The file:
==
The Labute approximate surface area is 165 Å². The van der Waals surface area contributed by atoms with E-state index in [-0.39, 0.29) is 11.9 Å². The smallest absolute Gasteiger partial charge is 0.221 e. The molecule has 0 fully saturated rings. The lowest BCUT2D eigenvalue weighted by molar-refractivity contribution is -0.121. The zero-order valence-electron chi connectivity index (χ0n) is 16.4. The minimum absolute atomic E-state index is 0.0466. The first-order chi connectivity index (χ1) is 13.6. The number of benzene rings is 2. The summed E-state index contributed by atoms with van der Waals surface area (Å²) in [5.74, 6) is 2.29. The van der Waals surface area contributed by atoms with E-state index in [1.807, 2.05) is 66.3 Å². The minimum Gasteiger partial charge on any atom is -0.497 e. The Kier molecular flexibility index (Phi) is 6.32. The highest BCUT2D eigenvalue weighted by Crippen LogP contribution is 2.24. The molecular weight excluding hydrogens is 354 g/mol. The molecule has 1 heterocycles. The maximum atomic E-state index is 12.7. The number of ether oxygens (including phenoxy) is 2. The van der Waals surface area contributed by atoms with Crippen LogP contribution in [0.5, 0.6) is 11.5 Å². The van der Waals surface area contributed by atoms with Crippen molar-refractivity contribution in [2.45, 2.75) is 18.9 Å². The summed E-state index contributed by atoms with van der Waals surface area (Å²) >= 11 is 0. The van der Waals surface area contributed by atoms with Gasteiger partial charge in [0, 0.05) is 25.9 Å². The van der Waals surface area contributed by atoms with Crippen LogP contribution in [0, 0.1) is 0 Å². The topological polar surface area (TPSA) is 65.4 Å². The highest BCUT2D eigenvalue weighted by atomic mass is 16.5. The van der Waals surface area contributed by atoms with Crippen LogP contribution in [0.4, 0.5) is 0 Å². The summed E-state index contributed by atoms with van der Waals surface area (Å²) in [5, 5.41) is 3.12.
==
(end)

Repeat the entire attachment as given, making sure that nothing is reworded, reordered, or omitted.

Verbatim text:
The Labute approximate surface area is 165 Å². The van der Waals surface area contributed by atoms with E-state index in [-0.39, 0.29) is 11.9 Å². The smallest absolute Gasteiger partial charge is 0.221 e. The molecule has 0 fully saturated rings. The lowest BCUT2D eigenvalue weighted by molar-refractivity contribution is -0.121. The zero-order valence-electron chi connectivity index (χ0n) is 16.4. The minimum absolute atomic E-state index is 0.0466. The first-order chi connectivity index (χ1) is 13.6. The number of benzene rings is 2. The summed E-state index contributed by atoms with van der Waals surface area (Å²) in [5.74, 6) is 2.29. The van der Waals surface area contributed by atoms with E-state index in [1.807, 2.05) is 66.3 Å². The minimum Gasteiger partial charge on any atom is -0.497 e. The Kier molecular flexibility index (Phi) is 6.32. The highest BCUT2D eigenvalue weighted by Crippen LogP contribution is 2.24. The molecular weight excluding hydrogens is 354 g/mol. The molecule has 1 heterocycles. The maximum atomic E-state index is 12.7. The number of ether oxygens (including phenoxy) is 2. The van der Waals surface area contributed by atoms with Crippen LogP contribution in [0.5, 0.6) is 11.5 Å². The van der Waals surface area contributed by atoms with Crippen molar-refractivity contribution in [2.45, 2.75) is 18.9 Å². The summed E-state index contributed by atoms with van der Waals surface area (Å²) >= 11 is 0. The van der Waals surface area contributed by atoms with Gasteiger partial charge in [0, 0.05) is 25.9 Å². The van der Waals surface area contributed by atoms with Crippen LogP contribution in [0, 0.1) is 0 Å². The topological polar surface area (TPSA) is 65.4 Å². The highest BCUT2D eigenvalue weighted by atomic mass is 16.5. The van der Waals surface area contributed by atoms with Crippen LogP contribution in [0.4, 0.5) is 0 Å². The summed E-state index contributed by atoms with van der Waals surface area (Å²) in [5, 5.41) is 3.12.